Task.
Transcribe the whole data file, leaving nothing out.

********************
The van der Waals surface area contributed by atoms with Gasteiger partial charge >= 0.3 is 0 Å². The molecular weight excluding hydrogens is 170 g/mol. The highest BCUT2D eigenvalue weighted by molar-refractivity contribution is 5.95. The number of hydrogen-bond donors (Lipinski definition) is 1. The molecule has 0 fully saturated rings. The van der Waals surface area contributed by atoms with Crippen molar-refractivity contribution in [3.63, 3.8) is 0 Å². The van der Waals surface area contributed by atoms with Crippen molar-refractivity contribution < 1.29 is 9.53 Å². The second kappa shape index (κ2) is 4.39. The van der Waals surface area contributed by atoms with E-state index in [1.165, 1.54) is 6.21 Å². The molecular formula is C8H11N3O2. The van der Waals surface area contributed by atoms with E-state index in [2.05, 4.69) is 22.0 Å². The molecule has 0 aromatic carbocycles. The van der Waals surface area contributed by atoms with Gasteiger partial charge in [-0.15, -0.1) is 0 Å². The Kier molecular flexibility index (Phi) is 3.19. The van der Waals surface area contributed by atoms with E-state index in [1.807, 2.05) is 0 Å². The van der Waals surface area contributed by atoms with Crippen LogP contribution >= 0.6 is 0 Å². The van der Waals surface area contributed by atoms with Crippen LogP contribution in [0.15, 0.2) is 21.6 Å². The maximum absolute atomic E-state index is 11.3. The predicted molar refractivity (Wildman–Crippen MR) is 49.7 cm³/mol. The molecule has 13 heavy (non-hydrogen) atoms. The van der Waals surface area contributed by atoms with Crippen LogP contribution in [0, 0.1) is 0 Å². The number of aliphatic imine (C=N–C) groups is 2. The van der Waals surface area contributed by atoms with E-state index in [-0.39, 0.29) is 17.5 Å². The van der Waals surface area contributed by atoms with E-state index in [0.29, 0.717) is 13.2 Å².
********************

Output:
The van der Waals surface area contributed by atoms with Gasteiger partial charge >= 0.3 is 0 Å². The molecular weight excluding hydrogens is 170 g/mol. The highest BCUT2D eigenvalue weighted by molar-refractivity contribution is 5.95. The number of hydrogen-bond donors (Lipinski definition) is 1. The molecule has 0 fully saturated rings. The van der Waals surface area contributed by atoms with Crippen molar-refractivity contribution in [3.63, 3.8) is 0 Å². The van der Waals surface area contributed by atoms with Crippen molar-refractivity contribution < 1.29 is 9.53 Å². The second kappa shape index (κ2) is 4.39. The van der Waals surface area contributed by atoms with E-state index in [1.165, 1.54) is 6.21 Å². The molecular formula is C8H11N3O2. The van der Waals surface area contributed by atoms with E-state index in [2.05, 4.69) is 22.0 Å². The molecule has 0 aromatic carbocycles. The van der Waals surface area contributed by atoms with Gasteiger partial charge in [-0.15, -0.1) is 0 Å². The Kier molecular flexibility index (Phi) is 3.19. The van der Waals surface area contributed by atoms with E-state index in [1.807, 2.05) is 0 Å². The van der Waals surface area contributed by atoms with Crippen LogP contribution >= 0.6 is 0 Å². The van der Waals surface area contributed by atoms with Crippen LogP contribution in [0.15, 0.2) is 21.6 Å². The maximum absolute atomic E-state index is 11.3. The predicted molar refractivity (Wildman–Crippen MR) is 49.7 cm³/mol. The molecule has 13 heavy (non-hydrogen) atoms. The van der Waals surface area contributed by atoms with Crippen LogP contribution in [0, 0.1) is 0 Å². The number of aliphatic imine (C=N–C) groups is 2. The van der Waals surface area contributed by atoms with E-state index in [-0.39, 0.29) is 17.5 Å². The van der Waals surface area contributed by atoms with E-state index in [0.29, 0.717) is 13.2 Å².